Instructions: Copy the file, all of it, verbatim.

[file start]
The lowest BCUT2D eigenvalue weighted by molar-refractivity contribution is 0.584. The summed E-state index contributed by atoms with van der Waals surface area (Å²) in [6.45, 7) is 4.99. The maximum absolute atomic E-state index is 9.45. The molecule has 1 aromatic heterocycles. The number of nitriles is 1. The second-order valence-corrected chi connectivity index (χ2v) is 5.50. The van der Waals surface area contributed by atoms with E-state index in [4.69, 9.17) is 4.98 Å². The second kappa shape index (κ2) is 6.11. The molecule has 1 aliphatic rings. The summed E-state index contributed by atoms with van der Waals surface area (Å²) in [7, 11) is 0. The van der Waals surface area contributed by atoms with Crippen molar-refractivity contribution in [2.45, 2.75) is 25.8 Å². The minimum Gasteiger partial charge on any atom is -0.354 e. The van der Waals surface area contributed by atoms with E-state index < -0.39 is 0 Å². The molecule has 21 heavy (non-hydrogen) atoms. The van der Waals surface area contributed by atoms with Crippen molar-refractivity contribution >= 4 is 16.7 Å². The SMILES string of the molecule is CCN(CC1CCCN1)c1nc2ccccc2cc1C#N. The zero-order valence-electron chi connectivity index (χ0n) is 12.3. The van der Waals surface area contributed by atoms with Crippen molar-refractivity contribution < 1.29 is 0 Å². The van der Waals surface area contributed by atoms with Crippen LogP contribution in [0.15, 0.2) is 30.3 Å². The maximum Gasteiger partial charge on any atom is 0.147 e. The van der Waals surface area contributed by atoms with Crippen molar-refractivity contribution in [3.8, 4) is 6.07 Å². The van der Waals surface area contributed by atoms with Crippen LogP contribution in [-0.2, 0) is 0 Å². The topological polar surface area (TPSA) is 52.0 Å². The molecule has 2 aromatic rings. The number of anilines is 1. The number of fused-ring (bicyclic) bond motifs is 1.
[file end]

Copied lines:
The lowest BCUT2D eigenvalue weighted by molar-refractivity contribution is 0.584. The summed E-state index contributed by atoms with van der Waals surface area (Å²) in [6.45, 7) is 4.99. The maximum absolute atomic E-state index is 9.45. The molecule has 1 aromatic heterocycles. The number of nitriles is 1. The second-order valence-corrected chi connectivity index (χ2v) is 5.50. The van der Waals surface area contributed by atoms with E-state index in [4.69, 9.17) is 4.98 Å². The second kappa shape index (κ2) is 6.11. The molecule has 1 aliphatic rings. The summed E-state index contributed by atoms with van der Waals surface area (Å²) in [7, 11) is 0. The van der Waals surface area contributed by atoms with Crippen molar-refractivity contribution in [2.45, 2.75) is 25.8 Å². The minimum Gasteiger partial charge on any atom is -0.354 e. The van der Waals surface area contributed by atoms with E-state index < -0.39 is 0 Å². The molecule has 21 heavy (non-hydrogen) atoms. The van der Waals surface area contributed by atoms with Crippen molar-refractivity contribution >= 4 is 16.7 Å². The SMILES string of the molecule is CCN(CC1CCCN1)c1nc2ccccc2cc1C#N. The zero-order valence-electron chi connectivity index (χ0n) is 12.3. The van der Waals surface area contributed by atoms with Crippen molar-refractivity contribution < 1.29 is 0 Å². The van der Waals surface area contributed by atoms with Crippen LogP contribution in [0.15, 0.2) is 30.3 Å². The maximum Gasteiger partial charge on any atom is 0.147 e. The van der Waals surface area contributed by atoms with Crippen molar-refractivity contribution in [3.8, 4) is 6.07 Å². The van der Waals surface area contributed by atoms with Crippen LogP contribution in [-0.2, 0) is 0 Å². The topological polar surface area (TPSA) is 52.0 Å². The molecule has 2 aromatic rings. The number of anilines is 1. The number of fused-ring (bicyclic) bond motifs is 1.